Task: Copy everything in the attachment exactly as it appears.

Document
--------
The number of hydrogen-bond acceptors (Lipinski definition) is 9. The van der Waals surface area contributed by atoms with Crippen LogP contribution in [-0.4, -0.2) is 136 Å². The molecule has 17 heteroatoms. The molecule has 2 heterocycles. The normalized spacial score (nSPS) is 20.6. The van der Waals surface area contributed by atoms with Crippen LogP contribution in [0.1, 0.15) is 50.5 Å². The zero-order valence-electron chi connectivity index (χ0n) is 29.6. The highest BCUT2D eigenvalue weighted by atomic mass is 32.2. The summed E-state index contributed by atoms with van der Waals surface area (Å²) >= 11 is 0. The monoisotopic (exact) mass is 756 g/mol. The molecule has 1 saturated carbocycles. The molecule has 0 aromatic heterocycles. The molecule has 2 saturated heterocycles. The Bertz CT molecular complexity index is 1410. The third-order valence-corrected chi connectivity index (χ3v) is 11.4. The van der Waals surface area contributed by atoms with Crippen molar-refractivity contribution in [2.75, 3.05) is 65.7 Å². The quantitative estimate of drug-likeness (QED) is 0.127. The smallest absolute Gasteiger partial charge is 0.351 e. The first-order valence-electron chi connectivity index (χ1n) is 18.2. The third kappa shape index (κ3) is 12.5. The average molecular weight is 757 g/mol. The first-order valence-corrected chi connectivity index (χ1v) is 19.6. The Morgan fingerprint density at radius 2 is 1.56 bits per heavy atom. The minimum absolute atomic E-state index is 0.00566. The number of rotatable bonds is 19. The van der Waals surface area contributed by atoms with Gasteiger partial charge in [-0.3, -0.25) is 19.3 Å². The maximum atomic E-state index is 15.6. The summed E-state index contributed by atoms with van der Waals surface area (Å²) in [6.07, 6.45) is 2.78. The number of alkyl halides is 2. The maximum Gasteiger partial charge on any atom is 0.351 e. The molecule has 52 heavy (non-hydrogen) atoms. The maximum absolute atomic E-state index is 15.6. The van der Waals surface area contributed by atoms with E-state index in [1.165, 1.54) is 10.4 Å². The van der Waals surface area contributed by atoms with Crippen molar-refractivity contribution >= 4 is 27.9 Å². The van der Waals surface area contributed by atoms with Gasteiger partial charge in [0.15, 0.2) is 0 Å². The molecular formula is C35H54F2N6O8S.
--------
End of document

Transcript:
The number of hydrogen-bond acceptors (Lipinski definition) is 9. The van der Waals surface area contributed by atoms with Crippen LogP contribution in [-0.4, -0.2) is 136 Å². The molecule has 17 heteroatoms. The molecule has 2 heterocycles. The normalized spacial score (nSPS) is 20.6. The van der Waals surface area contributed by atoms with Crippen LogP contribution in [0.1, 0.15) is 50.5 Å². The zero-order valence-electron chi connectivity index (χ0n) is 29.6. The highest BCUT2D eigenvalue weighted by atomic mass is 32.2. The summed E-state index contributed by atoms with van der Waals surface area (Å²) >= 11 is 0. The monoisotopic (exact) mass is 756 g/mol. The molecule has 1 saturated carbocycles. The molecule has 0 aromatic heterocycles. The molecule has 2 saturated heterocycles. The Bertz CT molecular complexity index is 1410. The third-order valence-corrected chi connectivity index (χ3v) is 11.4. The van der Waals surface area contributed by atoms with Crippen molar-refractivity contribution in [2.75, 3.05) is 65.7 Å². The quantitative estimate of drug-likeness (QED) is 0.127. The smallest absolute Gasteiger partial charge is 0.351 e. The first-order valence-electron chi connectivity index (χ1n) is 18.2. The third kappa shape index (κ3) is 12.5. The average molecular weight is 757 g/mol. The first-order valence-corrected chi connectivity index (χ1v) is 19.6. The Morgan fingerprint density at radius 2 is 1.56 bits per heavy atom. The minimum absolute atomic E-state index is 0.00566. The number of rotatable bonds is 19. The van der Waals surface area contributed by atoms with Gasteiger partial charge in [-0.3, -0.25) is 19.3 Å². The maximum atomic E-state index is 15.6. The summed E-state index contributed by atoms with van der Waals surface area (Å²) in [6.07, 6.45) is 2.78. The number of alkyl halides is 2. The maximum Gasteiger partial charge on any atom is 0.351 e. The molecule has 52 heavy (non-hydrogen) atoms. The maximum absolute atomic E-state index is 15.6. The van der Waals surface area contributed by atoms with E-state index in [1.165, 1.54) is 10.4 Å². The van der Waals surface area contributed by atoms with Crippen molar-refractivity contribution >= 4 is 27.9 Å². The van der Waals surface area contributed by atoms with Gasteiger partial charge in [0.15, 0.2) is 0 Å². The molecular formula is C35H54F2N6O8S.